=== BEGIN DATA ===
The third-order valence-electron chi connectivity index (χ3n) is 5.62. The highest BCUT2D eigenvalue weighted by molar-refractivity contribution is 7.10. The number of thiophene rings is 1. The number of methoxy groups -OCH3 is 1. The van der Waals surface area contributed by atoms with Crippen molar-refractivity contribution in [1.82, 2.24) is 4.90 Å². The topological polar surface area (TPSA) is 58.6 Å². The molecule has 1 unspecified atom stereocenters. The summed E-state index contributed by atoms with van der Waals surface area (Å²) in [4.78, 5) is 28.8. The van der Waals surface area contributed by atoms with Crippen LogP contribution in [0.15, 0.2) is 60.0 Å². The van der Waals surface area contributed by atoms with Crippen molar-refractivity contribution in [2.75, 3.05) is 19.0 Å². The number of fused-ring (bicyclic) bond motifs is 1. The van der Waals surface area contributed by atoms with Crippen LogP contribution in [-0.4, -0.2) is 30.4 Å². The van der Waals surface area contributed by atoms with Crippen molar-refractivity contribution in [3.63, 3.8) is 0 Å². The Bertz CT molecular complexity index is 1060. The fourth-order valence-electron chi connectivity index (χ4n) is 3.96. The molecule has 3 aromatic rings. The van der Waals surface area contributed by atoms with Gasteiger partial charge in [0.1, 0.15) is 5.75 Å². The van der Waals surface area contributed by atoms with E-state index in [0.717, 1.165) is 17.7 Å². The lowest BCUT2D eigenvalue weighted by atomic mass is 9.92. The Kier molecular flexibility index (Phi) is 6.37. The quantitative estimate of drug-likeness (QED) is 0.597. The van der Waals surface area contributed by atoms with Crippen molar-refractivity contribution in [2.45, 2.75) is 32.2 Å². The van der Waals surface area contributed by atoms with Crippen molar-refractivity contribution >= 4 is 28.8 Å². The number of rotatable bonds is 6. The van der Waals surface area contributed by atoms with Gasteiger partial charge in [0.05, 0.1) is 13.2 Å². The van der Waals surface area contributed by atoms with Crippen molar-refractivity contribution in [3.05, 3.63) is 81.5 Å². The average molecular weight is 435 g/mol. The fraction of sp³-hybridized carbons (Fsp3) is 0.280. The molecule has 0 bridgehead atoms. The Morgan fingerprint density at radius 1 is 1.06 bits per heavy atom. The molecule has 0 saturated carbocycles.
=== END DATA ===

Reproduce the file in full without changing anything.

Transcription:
The third-order valence-electron chi connectivity index (χ3n) is 5.62. The highest BCUT2D eigenvalue weighted by molar-refractivity contribution is 7.10. The number of thiophene rings is 1. The number of methoxy groups -OCH3 is 1. The van der Waals surface area contributed by atoms with Crippen molar-refractivity contribution in [1.82, 2.24) is 4.90 Å². The topological polar surface area (TPSA) is 58.6 Å². The molecule has 1 unspecified atom stereocenters. The summed E-state index contributed by atoms with van der Waals surface area (Å²) in [4.78, 5) is 28.8. The van der Waals surface area contributed by atoms with Crippen LogP contribution in [0.15, 0.2) is 60.0 Å². The van der Waals surface area contributed by atoms with Crippen molar-refractivity contribution in [2.75, 3.05) is 19.0 Å². The number of fused-ring (bicyclic) bond motifs is 1. The van der Waals surface area contributed by atoms with Crippen LogP contribution in [-0.4, -0.2) is 30.4 Å². The van der Waals surface area contributed by atoms with Crippen molar-refractivity contribution in [3.63, 3.8) is 0 Å². The Bertz CT molecular complexity index is 1060. The fourth-order valence-electron chi connectivity index (χ4n) is 3.96. The molecule has 3 aromatic rings. The van der Waals surface area contributed by atoms with Gasteiger partial charge in [0.1, 0.15) is 5.75 Å². The van der Waals surface area contributed by atoms with E-state index in [0.717, 1.165) is 17.7 Å². The lowest BCUT2D eigenvalue weighted by atomic mass is 9.92. The Kier molecular flexibility index (Phi) is 6.37. The quantitative estimate of drug-likeness (QED) is 0.597. The van der Waals surface area contributed by atoms with Crippen molar-refractivity contribution in [2.45, 2.75) is 32.2 Å². The van der Waals surface area contributed by atoms with Crippen molar-refractivity contribution >= 4 is 28.8 Å². The number of rotatable bonds is 6. The van der Waals surface area contributed by atoms with Gasteiger partial charge in [0.05, 0.1) is 13.2 Å². The van der Waals surface area contributed by atoms with Crippen molar-refractivity contribution in [3.05, 3.63) is 81.5 Å². The average molecular weight is 435 g/mol. The fraction of sp³-hybridized carbons (Fsp3) is 0.280. The molecule has 0 bridgehead atoms. The Morgan fingerprint density at radius 1 is 1.06 bits per heavy atom. The molecule has 0 saturated carbocycles.